Know the Facts about Coronavirus in our Community

Ask A Doc Back to School

August 31, 2016

Once again, it’s time to start thinking about gearing up for a successful school year. I offer this annual list, my top ten steps for success for the 2016-17 year with full disclosure that I sometimes failed to follow them all.

  1. Sleep:

    I am convinced more than ever that sleep will be a real challenge with the ever present “smart” phone. We know starting mornings of class in September is similar to traveling two or three time zones east. Students are used to staying up late and sleeping-in. It seems logical that this new schedule could be improved with turning off the screens in the evening and a gradual change in the sleep pattern. Studies have shown that a good night’s sleep sweeps clear the brain of neuron debris and dust from the processing work of the prior day and really is the key to memory and learning. 

  2. Food:

    Breakfast is by far the most important meal of the day. The brain requires a steady continuous flow of glucose to perform. Pop Tarts and donuts deliver a short burst and then just “fumes” until the next meal. It takes time to eat breakfast, some protein, some fruit and some real food!


  3. Teamwork:

    Success in education happens when parents, teachers and students all work toward the goal as a team most of the time. Education failure is not the fault of teachers, but the failure of this team to work together. Successful students all have parents or grandparents or even older siblings involved in their education. 


  4. Problem Solving:

    All students, at one time or another, will have problems. Success in solving those problems is achieved when the cause is really understood, NOT assumed. Don’t just take your child’s version as fact. Often, the school has a version of the adverse event that has important differences and might be more accurate. Plan the fix as a team not as an adversary.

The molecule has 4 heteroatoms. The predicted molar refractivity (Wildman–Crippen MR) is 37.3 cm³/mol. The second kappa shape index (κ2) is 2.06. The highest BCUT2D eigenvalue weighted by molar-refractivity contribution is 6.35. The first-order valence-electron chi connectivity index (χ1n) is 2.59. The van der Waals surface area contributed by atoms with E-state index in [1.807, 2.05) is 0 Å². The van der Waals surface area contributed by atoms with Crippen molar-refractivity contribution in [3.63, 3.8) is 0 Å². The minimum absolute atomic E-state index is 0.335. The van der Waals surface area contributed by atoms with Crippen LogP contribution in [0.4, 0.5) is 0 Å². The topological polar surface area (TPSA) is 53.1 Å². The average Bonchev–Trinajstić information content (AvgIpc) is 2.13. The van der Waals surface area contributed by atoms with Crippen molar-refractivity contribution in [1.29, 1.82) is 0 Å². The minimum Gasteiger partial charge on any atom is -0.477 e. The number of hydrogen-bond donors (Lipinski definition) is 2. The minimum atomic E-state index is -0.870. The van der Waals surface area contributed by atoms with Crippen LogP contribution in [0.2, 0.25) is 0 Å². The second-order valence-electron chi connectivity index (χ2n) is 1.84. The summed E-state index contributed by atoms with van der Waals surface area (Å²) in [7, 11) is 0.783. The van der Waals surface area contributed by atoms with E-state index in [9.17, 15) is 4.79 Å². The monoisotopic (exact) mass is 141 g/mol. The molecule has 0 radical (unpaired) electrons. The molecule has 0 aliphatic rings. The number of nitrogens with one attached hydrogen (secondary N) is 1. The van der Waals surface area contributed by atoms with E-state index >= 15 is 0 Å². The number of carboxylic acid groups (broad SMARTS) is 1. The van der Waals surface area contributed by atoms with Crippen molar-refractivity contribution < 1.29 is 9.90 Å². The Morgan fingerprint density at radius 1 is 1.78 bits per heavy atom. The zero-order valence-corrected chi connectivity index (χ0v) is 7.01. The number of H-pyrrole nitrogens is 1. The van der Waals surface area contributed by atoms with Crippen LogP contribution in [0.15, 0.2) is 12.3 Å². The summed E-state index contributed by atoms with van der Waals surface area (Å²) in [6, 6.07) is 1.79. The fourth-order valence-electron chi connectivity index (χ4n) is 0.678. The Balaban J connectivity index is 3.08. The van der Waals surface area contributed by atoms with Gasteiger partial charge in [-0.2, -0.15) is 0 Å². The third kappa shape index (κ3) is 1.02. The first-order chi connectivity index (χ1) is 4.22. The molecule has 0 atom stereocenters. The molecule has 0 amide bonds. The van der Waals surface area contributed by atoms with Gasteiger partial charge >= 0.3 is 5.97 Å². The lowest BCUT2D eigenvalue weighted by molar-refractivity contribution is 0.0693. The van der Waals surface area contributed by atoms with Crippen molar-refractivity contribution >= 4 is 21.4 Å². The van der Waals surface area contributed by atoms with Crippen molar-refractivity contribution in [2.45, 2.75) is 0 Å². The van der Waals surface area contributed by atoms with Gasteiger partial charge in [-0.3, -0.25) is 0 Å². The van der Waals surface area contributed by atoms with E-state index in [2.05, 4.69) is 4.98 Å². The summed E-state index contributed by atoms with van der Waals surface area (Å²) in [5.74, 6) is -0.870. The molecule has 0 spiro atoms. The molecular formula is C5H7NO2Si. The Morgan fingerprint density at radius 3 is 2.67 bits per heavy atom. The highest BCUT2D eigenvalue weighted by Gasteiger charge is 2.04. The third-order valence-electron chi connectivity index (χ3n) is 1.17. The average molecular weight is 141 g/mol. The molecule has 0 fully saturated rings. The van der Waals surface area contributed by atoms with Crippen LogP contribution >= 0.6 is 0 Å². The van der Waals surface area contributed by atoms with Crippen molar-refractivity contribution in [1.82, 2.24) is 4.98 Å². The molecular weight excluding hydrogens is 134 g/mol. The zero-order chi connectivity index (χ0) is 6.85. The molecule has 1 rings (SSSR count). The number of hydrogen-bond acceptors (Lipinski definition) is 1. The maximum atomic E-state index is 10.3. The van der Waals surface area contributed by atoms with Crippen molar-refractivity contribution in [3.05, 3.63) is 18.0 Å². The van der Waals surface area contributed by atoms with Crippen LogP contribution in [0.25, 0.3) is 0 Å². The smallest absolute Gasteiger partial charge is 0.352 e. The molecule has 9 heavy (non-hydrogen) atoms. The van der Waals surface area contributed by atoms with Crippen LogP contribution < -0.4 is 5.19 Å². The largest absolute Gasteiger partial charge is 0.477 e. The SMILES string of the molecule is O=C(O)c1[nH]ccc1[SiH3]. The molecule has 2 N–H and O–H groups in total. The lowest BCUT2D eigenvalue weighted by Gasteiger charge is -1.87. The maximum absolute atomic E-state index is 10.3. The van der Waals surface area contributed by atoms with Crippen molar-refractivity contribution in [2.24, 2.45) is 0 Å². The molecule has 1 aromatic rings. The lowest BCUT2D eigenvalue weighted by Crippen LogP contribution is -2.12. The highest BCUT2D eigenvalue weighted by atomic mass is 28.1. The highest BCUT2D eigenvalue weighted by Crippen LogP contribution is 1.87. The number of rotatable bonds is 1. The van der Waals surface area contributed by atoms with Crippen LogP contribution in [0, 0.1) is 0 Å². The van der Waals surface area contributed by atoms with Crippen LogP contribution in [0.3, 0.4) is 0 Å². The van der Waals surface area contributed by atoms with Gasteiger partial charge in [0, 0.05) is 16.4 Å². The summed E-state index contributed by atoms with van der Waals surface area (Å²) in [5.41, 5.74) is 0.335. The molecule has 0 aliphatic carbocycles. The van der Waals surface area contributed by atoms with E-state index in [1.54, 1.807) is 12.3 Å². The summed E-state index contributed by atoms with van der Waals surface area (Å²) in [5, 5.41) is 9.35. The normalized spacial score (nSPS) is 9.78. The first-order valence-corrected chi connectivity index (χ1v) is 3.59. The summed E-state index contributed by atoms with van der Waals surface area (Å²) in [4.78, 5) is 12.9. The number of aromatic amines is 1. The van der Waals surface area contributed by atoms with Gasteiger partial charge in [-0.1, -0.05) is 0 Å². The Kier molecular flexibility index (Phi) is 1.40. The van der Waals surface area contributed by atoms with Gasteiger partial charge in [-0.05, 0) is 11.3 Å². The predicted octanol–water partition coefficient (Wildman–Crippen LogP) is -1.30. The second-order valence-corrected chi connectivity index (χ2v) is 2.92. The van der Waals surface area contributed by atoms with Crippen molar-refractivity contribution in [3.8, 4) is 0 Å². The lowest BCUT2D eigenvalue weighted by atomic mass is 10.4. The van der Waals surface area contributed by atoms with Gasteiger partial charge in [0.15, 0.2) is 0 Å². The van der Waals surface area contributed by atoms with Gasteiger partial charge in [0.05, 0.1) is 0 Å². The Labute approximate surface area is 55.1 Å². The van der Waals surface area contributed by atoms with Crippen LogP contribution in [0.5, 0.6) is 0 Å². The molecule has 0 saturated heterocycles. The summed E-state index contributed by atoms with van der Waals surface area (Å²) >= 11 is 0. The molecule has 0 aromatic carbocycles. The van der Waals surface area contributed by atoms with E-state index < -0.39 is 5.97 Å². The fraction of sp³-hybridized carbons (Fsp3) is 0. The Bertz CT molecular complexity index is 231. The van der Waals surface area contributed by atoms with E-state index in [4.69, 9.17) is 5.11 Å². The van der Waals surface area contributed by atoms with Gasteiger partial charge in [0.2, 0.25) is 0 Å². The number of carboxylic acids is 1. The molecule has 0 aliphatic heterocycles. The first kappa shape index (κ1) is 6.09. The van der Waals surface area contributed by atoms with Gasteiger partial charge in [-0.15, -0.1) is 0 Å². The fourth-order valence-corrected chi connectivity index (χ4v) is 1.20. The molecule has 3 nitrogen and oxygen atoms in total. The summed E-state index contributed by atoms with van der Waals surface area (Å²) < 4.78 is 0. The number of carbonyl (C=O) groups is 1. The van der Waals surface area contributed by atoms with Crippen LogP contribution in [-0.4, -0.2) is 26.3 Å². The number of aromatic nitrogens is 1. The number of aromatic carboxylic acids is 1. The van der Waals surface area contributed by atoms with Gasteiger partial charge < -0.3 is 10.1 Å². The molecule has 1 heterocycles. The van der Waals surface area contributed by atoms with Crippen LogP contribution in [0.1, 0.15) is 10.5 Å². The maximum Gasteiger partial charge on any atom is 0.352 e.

5. Homework:

    There is always homework, even if it is not assigned. When and how it is accomplished is different for each student. Find what works for each, but stick to it and verify that it’s getting done. It is the homework, not the IQ, that seems to separate the top students from the pack. Consider this global economic fact: there are more top students in India than there are all students in America.


  6. Mental Health:

    Turmoil, abuse, violence, drama, alcoholism, drugs or any instability at home will always affect learning at school. If you see a sudden decline or change of interest in school or friends consider a mental health issue or drug use or both. Changes in attitude are a first clue to substance use. Always try to keep an open communication line with a troubled student. That dialogue can be the difference.


  7. Physical Health:

    Health exams are required when entering the school district for the first time as well as for students in grades Pre-K or K, 2, 4, 7 and 10. Sometimes school problems can be caused by a medical problem such as: a hearing loss from chronic ear infections, ADHD, lead toxicity, anemia or another condition. Sometimes a serious problem like Leukemia or Diabetes may have its first subtle sign as a school issue. There are good reasons for a physical exam periodically during the school years or certainly if problems come up during the academic year.